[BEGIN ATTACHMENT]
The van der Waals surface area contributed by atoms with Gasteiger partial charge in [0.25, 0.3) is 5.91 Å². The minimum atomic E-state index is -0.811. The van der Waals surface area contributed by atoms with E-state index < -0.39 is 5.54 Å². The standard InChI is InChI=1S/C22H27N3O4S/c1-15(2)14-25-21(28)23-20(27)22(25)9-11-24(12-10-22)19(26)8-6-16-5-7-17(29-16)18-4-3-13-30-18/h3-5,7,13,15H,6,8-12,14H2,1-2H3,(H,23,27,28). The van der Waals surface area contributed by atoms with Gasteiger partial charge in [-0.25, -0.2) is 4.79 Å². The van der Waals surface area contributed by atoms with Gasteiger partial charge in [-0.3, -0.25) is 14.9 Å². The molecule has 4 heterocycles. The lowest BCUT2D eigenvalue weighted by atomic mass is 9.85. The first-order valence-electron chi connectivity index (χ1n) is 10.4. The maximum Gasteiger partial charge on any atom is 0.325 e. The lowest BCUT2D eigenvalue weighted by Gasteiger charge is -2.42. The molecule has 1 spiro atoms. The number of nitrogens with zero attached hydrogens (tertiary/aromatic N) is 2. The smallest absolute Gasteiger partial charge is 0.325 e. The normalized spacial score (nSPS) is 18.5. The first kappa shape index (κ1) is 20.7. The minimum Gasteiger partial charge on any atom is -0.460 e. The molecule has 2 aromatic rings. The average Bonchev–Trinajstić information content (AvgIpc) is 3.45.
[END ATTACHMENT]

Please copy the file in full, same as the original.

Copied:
The van der Waals surface area contributed by atoms with Gasteiger partial charge in [0.25, 0.3) is 5.91 Å². The minimum atomic E-state index is -0.811. The van der Waals surface area contributed by atoms with E-state index < -0.39 is 5.54 Å². The standard InChI is InChI=1S/C22H27N3O4S/c1-15(2)14-25-21(28)23-20(27)22(25)9-11-24(12-10-22)19(26)8-6-16-5-7-17(29-16)18-4-3-13-30-18/h3-5,7,13,15H,6,8-12,14H2,1-2H3,(H,23,27,28). The van der Waals surface area contributed by atoms with Gasteiger partial charge in [-0.25, -0.2) is 4.79 Å². The van der Waals surface area contributed by atoms with Gasteiger partial charge in [-0.3, -0.25) is 14.9 Å². The molecule has 4 heterocycles. The lowest BCUT2D eigenvalue weighted by atomic mass is 9.85. The first-order valence-electron chi connectivity index (χ1n) is 10.4. The maximum Gasteiger partial charge on any atom is 0.325 e. The lowest BCUT2D eigenvalue weighted by Gasteiger charge is -2.42. The molecule has 1 spiro atoms. The number of nitrogens with zero attached hydrogens (tertiary/aromatic N) is 2. The smallest absolute Gasteiger partial charge is 0.325 e. The normalized spacial score (nSPS) is 18.5. The first kappa shape index (κ1) is 20.7. The minimum Gasteiger partial charge on any atom is -0.460 e. The molecule has 2 aromatic rings. The average Bonchev–Trinajstić information content (AvgIpc) is 3.45.